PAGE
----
Ofcom will issue codes of practice to help companies exercise their duty of care, and will have the power to issue fines of up to £18m or 10% of global turnover, whichever is greater.
(The announcement this week came on the heels of the EU Commission proposing two new pieces of legislation, the Digital Services Act and Digital Markets Act, seeking to force tech platforms to tackle illegal content, transparent advertising, and disinformation.)
Who will be impacted?
The UK government’s intention is to make the duty of care proportionate to company size, impact, and risk, which it claims will mean it applies to less than 3% of operators. It is clear that the primary target of the legislation is the large digital platforms, including social media and video-sharing and streaming services, but also online dating sites, marketplaces, messaging services, consumer cloud storage, and potentially games that enable social interaction. Explicitly excluded from the scope are B2B services, including internet service providers, virtual private networks, web-hosting companies, content delivery service providers, device manufacturers, and app stores.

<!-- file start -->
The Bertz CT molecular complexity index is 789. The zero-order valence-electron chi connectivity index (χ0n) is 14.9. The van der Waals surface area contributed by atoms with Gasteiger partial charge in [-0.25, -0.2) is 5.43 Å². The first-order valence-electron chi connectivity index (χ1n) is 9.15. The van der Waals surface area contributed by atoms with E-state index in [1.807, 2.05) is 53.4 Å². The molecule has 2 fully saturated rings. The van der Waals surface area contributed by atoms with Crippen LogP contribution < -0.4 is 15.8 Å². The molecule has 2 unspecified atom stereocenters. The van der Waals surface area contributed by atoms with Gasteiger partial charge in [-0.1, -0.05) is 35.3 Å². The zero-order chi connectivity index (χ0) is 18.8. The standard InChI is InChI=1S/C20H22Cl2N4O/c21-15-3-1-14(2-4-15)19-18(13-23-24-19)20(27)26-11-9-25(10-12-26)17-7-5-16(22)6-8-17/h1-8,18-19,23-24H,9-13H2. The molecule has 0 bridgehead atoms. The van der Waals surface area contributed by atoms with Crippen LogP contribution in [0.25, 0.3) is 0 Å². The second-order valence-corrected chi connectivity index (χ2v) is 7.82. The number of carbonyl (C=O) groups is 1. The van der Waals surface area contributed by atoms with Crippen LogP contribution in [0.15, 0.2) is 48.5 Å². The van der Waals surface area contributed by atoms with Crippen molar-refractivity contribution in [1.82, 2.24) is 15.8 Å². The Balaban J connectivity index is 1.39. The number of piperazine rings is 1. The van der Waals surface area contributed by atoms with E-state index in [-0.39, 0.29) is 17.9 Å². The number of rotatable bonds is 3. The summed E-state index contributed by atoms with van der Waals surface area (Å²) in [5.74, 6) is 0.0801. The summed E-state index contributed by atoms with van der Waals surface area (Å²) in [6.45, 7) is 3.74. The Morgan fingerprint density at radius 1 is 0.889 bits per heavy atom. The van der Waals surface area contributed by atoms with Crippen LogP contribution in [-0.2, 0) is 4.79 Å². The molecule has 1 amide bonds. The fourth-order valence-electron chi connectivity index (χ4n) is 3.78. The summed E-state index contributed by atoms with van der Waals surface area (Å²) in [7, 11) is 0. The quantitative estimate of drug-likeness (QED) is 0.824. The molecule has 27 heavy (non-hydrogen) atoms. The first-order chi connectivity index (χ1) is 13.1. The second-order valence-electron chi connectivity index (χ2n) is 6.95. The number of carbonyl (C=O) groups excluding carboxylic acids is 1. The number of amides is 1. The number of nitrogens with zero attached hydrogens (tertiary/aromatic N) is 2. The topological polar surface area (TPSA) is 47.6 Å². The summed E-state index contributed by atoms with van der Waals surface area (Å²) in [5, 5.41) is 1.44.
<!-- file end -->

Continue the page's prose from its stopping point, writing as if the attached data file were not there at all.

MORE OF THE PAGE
However, the scope includes not only “anyone hosting user-generated content accessible by UK users” but also—controversially—search engines and “anyone enabling public or private online interactions between users,” eg, online instant messaging services and closed social media groups). This means that Ofcom will be empowered to require encrypted messaging services to take action against illegal content that may be shared in private messages, although it acknowledges the need to balance this against the benefits of user privacy. It remains to be seen how this will impact the recent trend toward end-to-end encryption of messaging services, which some activist groups have criticised for putting children at greater risk.